Small Business Growth Expected in 2022 and 2023
Updated: Aug 3
The International Monetary Fund (IMF) says the U.S. economy is likely to slow in 2022 and 2023 but will "narrowly avoid a recession." Yet, this time, workers say they won't just tough it out in their current jobs, but will take a chance and turn to entrepreneurship instead. In a recent survey conducted by Intuit, 83% of people said COVID-19 accelerated their plans to start their own business. Most of the startups in 2022 will be sole proprietorships, but it is predicted that 5.6 million of those new small businesses will hire employees. Of the 8,000 U.S. workers surveyed by Intuit, 56% say they plan to spend significantly or somewhat more at small businesses over the next six months.
In California, for instance, applications for new business licenses are on the rise: 442,324 applications were filed in 2020, a 21.7% increase from the year before, according to an analysis of data from the U.S. Census Bureau.
However, according to data from the Bureau of Labor Statistics, approximately 20 percent of small businesses fail within the first year. By the end of the fifth year, about 50 percent will have failed.
Dr. Sarah Liew, CEO and Founder of Meridian Wish, a non-profit that supports entrepreneurs through business, legal, investment education and workshops, says the key to keeping small business alive and thriving, particularly for first- and second-generation immigrants, is to create steady and ongoing training.
"When I first started my business, I had various difficulties in cash flow, finance, and customer management," says Liew, who holds a doctorate in both Business Administration and Sales & Marketing. "There was no place to learn in the local community. I paid a lot of money to learn from various business school courses. I also saw business owners experiencing the same difficulties as I had. I felt very sad to see many start-up businesses shut down due to the mistakes or ignorance of managers. I knew I had to help the business community in some way."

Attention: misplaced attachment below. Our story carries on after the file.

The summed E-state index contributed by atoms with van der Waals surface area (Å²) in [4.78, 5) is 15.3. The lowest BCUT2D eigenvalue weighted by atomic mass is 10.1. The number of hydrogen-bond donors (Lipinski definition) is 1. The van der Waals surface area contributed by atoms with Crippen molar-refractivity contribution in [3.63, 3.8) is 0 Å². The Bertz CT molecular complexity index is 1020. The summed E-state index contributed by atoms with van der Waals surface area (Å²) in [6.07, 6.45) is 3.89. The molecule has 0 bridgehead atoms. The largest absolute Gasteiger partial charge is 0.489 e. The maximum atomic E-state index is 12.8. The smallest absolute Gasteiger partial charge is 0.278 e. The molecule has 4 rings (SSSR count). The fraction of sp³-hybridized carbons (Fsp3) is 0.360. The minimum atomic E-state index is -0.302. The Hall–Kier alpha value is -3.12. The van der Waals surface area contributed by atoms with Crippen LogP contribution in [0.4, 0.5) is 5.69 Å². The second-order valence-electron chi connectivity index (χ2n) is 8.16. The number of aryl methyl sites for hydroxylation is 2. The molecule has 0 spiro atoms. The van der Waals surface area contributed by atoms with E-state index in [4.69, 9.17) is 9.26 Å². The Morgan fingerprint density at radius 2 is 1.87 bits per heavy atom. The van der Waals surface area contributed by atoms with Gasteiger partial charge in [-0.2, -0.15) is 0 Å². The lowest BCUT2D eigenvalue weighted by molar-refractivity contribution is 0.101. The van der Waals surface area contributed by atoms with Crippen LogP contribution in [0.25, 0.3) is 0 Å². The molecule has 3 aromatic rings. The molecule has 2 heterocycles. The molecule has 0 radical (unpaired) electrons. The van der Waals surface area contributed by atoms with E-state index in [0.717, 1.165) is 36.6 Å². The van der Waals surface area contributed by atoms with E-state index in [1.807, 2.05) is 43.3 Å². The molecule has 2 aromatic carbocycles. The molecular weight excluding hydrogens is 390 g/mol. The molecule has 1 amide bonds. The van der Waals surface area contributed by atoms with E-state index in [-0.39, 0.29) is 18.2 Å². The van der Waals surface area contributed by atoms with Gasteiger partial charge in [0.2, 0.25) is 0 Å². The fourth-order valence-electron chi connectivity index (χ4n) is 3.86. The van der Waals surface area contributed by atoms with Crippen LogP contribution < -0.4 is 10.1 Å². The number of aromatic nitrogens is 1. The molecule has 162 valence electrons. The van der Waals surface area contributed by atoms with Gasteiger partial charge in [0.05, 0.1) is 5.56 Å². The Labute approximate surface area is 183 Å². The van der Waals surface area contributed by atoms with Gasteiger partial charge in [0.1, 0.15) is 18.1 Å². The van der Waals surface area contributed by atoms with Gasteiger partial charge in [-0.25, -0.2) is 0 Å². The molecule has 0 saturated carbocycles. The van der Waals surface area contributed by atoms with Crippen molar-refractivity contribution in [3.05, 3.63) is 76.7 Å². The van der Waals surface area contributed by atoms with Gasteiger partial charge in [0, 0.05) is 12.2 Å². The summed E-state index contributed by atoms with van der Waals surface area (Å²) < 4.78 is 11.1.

Liew, who also runs a nonprofit business school, says the key to success is providing the best service at the lowest service for all entrepreneurs, especially for immigrants "who are seeking to live the American Dream."
Too many entrepreneurs and business owners are currently suffering, she adds, and not just from the fallout of the pandemic. Liew says that new community centers should be created - and existing ones revamped - to help entrepreneurs continue with ongoing business development, especially during the more challenging times.
"I understand the pain and real needs of small business owners because I've been there," Liew states. "It's heartbreaking to see businesses close and employees lose their jobs. But part of the solution starts with ongoing education and providing resources when businesses need it most. This way they can thrive for many years instead of just a few months.
ABOUT MERIDIAN WISH
Meridian Business Legal Investment Wish Foundation is a 501 (c) (3) non-profit that supports entrepreneurs, employment and job training through business, legal, investment education and vision workshops. Founded by Dr. Sara Liew, the mission of Meridian Wish mission is to help people become self-sufficient and become contributing members of society with stable jobs and businesses that thrive and offer stability for their families and community. To learn more about Meridian Wish visit their website at www.meridianwish.com.
Source: Originally published on Yahoo News >>